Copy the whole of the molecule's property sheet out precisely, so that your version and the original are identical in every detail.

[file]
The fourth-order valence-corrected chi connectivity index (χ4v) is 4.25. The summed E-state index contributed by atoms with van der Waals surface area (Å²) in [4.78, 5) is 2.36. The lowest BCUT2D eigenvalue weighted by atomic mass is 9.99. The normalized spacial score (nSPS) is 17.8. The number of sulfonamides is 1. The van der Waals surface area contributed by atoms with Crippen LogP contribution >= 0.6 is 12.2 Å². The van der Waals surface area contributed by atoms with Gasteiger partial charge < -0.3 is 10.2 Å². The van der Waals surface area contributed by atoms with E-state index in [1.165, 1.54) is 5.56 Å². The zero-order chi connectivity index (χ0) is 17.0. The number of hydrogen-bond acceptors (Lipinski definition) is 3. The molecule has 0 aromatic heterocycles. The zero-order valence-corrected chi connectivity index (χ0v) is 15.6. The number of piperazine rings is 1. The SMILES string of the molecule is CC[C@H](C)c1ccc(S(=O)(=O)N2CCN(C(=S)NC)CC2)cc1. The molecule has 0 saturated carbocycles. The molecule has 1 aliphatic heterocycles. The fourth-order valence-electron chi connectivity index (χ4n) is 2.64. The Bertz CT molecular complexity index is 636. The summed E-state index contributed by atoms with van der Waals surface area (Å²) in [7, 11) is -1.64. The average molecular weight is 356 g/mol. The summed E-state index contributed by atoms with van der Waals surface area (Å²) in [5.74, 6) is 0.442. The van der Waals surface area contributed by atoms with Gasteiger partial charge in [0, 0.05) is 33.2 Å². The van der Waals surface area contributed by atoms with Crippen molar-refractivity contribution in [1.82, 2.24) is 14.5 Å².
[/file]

The fourth-order valence-corrected chi connectivity index (χ4v) is 4.25. The summed E-state index contributed by atoms with van der Waals surface area (Å²) in [4.78, 5) is 2.36. The lowest BCUT2D eigenvalue weighted by atomic mass is 9.99. The normalized spacial score (nSPS) is 17.8. The number of sulfonamides is 1. The van der Waals surface area contributed by atoms with Crippen LogP contribution >= 0.6 is 12.2 Å². The van der Waals surface area contributed by atoms with Gasteiger partial charge < -0.3 is 10.2 Å². The van der Waals surface area contributed by atoms with E-state index in [1.165, 1.54) is 5.56 Å². The zero-order chi connectivity index (χ0) is 17.0. The number of hydrogen-bond acceptors (Lipinski definition) is 3. The molecule has 0 aromatic heterocycles. The zero-order valence-corrected chi connectivity index (χ0v) is 15.6. The number of piperazine rings is 1. The SMILES string of the molecule is CC[C@H](C)c1ccc(S(=O)(=O)N2CCN(C(=S)NC)CC2)cc1. The molecule has 0 saturated carbocycles. The molecule has 1 aliphatic heterocycles. The fourth-order valence-electron chi connectivity index (χ4n) is 2.64. The Bertz CT molecular complexity index is 636. The summed E-state index contributed by atoms with van der Waals surface area (Å²) in [7, 11) is -1.64. The average molecular weight is 356 g/mol. The summed E-state index contributed by atoms with van der Waals surface area (Å²) in [5.74, 6) is 0.442. The van der Waals surface area contributed by atoms with Gasteiger partial charge in [0, 0.05) is 33.2 Å². The van der Waals surface area contributed by atoms with Crippen molar-refractivity contribution in [1.82, 2.24) is 14.5 Å².